Processing Information: assess, record, analyse, and synthesize information gathered through research and inquiry. Communicating and Reflecting: communicate the results of their research and inquiry clearly and effectively, and reflect on and evaluate their research, inquiry, and communication skills. Theoretical Perpectives on Development. Understanding Culture: demonstrate an understanding of the elements and functions of culture and of the nature of cultural influence.

Cultural Dynamics: analyse how cultural identities are socially constructed, preserved, transmitted, and transformed.

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Theoretical Analysis of Culture: demonstrate an understanding of theories and concepts related to the study of culture, and apply these theories to analyse various cultures.

The Impact of Norms, Roles, and Institutions. Cultural Expressions in Context: analyse specific cultural expressions and a range of factors that can affect them.We use cookies to give you the best experience possible.

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My heritage is something that I am immensely proud of. The origins of my heritage began along the Andean region of South America. My family strictly follows a strong religious background which has influenced my life greatly. Besides cultural gastronomy and religion, the celebration of holidays is very important to my family as well. Therefore, there are many different factors that my heritage is composed of. Don't use plagiarized sources.

One part of my heritage, that I particularly enjoy, is the music and cuisine which pertains to my culture. Ecuador has a wide variety of music ranging from Incan tribal music to current traditional Ecuadorian music.

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Every time a song is played, it tells a different story, allowing the listener to visualize and experience the rhythm first hand. The aroma emanating from this culinary concoction sends my mind into a state of euphoric tranquility. Therefore, the combination of these two can make any event a moment to savor.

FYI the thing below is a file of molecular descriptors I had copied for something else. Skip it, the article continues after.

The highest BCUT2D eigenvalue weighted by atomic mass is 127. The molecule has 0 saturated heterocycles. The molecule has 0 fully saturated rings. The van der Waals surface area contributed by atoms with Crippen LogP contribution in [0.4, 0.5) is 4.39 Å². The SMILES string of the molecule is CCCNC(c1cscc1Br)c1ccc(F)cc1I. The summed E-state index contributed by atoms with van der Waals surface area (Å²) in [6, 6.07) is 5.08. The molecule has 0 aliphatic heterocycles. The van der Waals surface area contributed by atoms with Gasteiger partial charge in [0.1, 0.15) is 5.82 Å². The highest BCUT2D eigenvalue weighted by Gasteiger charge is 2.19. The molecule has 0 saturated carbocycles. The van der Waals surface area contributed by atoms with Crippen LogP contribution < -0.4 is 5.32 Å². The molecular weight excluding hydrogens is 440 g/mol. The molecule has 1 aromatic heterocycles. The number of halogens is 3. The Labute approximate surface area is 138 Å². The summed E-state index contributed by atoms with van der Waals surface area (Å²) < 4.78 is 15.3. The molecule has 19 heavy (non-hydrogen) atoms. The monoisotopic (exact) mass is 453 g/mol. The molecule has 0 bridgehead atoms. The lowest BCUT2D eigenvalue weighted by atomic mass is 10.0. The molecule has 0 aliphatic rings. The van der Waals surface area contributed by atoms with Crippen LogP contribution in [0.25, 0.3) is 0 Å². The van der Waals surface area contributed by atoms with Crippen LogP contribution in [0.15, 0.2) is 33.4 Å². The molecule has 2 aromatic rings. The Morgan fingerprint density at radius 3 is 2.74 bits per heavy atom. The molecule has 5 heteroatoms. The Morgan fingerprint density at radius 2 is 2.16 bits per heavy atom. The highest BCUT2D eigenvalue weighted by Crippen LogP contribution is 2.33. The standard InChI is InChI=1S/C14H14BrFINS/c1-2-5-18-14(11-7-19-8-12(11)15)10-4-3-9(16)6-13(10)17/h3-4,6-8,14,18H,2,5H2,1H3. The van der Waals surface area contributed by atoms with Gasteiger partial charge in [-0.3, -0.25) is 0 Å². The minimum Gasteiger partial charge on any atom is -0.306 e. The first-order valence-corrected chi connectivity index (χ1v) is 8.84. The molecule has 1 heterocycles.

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In addition to the music and the food, religion plays an important role in my heritage as well. Catholicism is the dominant religion in Ecuador, and the religion with which I was raised. The Roman based religion has a high influence amongst my people.

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I remember during my childhood how important it was to go through my religious sacraments. As a Catholic, going to church with my family every Sunday was a never broken tradition. Although I am respectful of all religions, my religion has played an important role and has allowed me to flourish. Among the many rituals that are practiced within the Catholic religion, we show a significant amount of respect to Catholic holidays.

Holidays are a very important ceremonial event which is glorified amongst my family. Once a year, my family gathers together for a much acclaimed event, the birth of Jesus Christ.

To some, this day is known to be filled with folktales about a gift giving Santa Clause hidden in the North Pole. Another part of this tradition was attending midnight mass to show respect for the birth of baby Jesus. This religion and its holiday are not only pertinent to the country of my origin but also a large part of what I consider to be my heritage today.

The parts of my heritage which I consider important include the gastronomical and musical roots of Ecuador, Catholicism, and lastly the celebration of an important religious holiday.

These combinations have had a substantially large influence on what I consider my heritage today. My Heritage. Accessed October 12, This is just a sample.

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You can get your custom paper from our expert writers. The freewrite that showedSkip to main content sign in. Your browser does not support iframes. Create a Powerpoint Presentation and Written Narrative for one of the religions discussed in class. Desktop Mobile. What is this Religion?

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Exceeds Expectations. Covers topic completely and in depth; includes properly cited sources and complete information; encourages reader to know more.

Logical, intuitive sequence of information. Meets Expectations. Includes essential information with most sources properly cited; includes enough elaboration to give readers an understanding of the topic.